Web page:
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This article in VZJ

  1. Vol. 4 No. 4, p. 1020-1029
     
    Received: Mar 21, 2005


    * Corresponding author(s): srevett@cprl.ars.usda.gov
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doi:10.2136/vzj2005.0046

Time Domain Reflectometry Laboratory Calibration in Travel Time, Bulk Electrical Conductivity, and Effective Frequency

  1. Steven R. Evett *,
  2. Judy A. Tolk and
  3. Terry A. Howell
  1. Soil and Water Management Research Unit, Conservation & Production Research Laboratory, USDA-ARS, Bushland, TX 79012

Abstract

Accurate soil water content measurements to considerable depth are required for investigations of crop water use, water use efficiency, irrigation efficiency, and the hydraulic properties of soils. Although the soil moisture neutron probe has served this need well, it cannot be used unattended. Newer methods, which respond to the electrical properties of soils, typically allow data logging and unattended operation, but with uncertain precision, accuracy, and volume of sensitivity. In laboratory columns of three soils, we calibrated a conventional time domain reflectometry (TDR) system for use as a reference system for a companion study of water content sensors that are used in access tubes. Measurements were made before, during, and after wetting to saturation in triplicate repacked columns of three soils: (i) a silty clay loam (30% clay, 53% silt), (ii) a clay (48% clay, 39% silt), and (iii) a calcic clay loam (35% clay, 40% silt) containing 50% CaCO3 Each 75-cm-deep, 55-cm-diameter column was weighed continuously to 50-g precision on a platform scale. Conventional TDR measurements of water content and thermocouple measurements of temperature were made at eight depths in each column every 30 min. Accuracy of the TDR system was judged by the root mean squared difference (RMSD) between column mean water contents determined by mass balance and those determined using the Topp equation as a standard calibration. Smaller values of the RMSD metric indicated more accurate standard calibration. Although the TDR system exhibited RMSD <0.03 m3 m−3 using the Topp equation, there were differences in accuracy between the three soils, and there was some temperature dependency at the saturated end, although not at the dry end. This paralleled the temperature dependency of the soil bulk electrical conductivity (BEC). Incorporation of bulk electrical conductivity and effective frequency of the TDR measurement into the calibration model reduced the calibration RMSE to <0.01 m3 m−3 and practically eliminated temperature effects. Because the temperature effects on the TDR measurement are embedded in the BEC and effective frequency, a measurement of temperature is not needed to apply the calibration to these soils.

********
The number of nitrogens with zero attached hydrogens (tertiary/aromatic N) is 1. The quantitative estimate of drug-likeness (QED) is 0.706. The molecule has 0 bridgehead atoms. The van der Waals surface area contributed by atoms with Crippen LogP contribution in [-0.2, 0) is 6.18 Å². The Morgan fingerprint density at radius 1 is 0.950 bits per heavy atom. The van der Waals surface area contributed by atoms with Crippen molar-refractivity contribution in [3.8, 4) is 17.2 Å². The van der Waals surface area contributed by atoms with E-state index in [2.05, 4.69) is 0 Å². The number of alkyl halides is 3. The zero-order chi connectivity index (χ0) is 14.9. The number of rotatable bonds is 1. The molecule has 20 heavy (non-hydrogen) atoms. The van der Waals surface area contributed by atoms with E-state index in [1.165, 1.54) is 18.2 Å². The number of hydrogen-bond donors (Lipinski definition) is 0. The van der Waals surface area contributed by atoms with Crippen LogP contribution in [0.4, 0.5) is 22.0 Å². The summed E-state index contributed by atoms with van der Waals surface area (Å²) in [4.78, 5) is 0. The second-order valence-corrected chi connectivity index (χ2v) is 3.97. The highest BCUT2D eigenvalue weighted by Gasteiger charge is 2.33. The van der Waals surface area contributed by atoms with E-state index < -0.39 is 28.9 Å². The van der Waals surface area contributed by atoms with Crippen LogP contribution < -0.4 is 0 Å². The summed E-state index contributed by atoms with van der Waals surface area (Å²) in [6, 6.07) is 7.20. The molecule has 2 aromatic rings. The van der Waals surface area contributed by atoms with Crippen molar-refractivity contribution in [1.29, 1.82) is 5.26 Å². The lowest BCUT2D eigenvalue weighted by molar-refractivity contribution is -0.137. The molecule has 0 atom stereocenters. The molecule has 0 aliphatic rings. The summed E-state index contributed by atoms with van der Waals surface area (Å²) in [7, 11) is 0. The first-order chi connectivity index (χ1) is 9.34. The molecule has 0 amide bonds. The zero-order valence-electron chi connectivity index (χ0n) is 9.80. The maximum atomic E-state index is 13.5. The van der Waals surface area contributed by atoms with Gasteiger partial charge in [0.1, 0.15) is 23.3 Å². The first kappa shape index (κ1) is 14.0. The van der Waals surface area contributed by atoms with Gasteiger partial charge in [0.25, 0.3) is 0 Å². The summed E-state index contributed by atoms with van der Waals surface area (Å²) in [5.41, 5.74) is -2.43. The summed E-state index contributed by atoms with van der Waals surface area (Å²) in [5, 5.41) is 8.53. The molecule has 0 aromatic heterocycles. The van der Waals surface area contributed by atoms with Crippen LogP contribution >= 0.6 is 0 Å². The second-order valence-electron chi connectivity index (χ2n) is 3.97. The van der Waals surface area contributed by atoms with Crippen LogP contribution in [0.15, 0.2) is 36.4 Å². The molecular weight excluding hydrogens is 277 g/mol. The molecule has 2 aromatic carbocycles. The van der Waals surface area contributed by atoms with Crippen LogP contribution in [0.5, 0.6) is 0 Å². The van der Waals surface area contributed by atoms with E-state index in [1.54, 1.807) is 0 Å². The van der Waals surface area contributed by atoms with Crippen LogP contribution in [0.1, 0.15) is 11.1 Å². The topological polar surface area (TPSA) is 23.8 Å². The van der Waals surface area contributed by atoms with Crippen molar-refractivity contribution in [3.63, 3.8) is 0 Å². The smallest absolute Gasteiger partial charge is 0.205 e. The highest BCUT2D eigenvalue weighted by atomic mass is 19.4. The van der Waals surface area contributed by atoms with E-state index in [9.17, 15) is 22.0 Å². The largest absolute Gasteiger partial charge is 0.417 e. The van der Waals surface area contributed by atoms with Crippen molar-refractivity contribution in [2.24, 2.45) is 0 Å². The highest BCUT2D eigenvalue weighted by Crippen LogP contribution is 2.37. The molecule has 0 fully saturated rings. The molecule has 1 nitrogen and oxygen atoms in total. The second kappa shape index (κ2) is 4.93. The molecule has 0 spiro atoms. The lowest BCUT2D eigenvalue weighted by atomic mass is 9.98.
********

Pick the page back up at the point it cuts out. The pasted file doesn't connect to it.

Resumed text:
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Copyright © 2005. Soil Science SocietySoil Science Society of America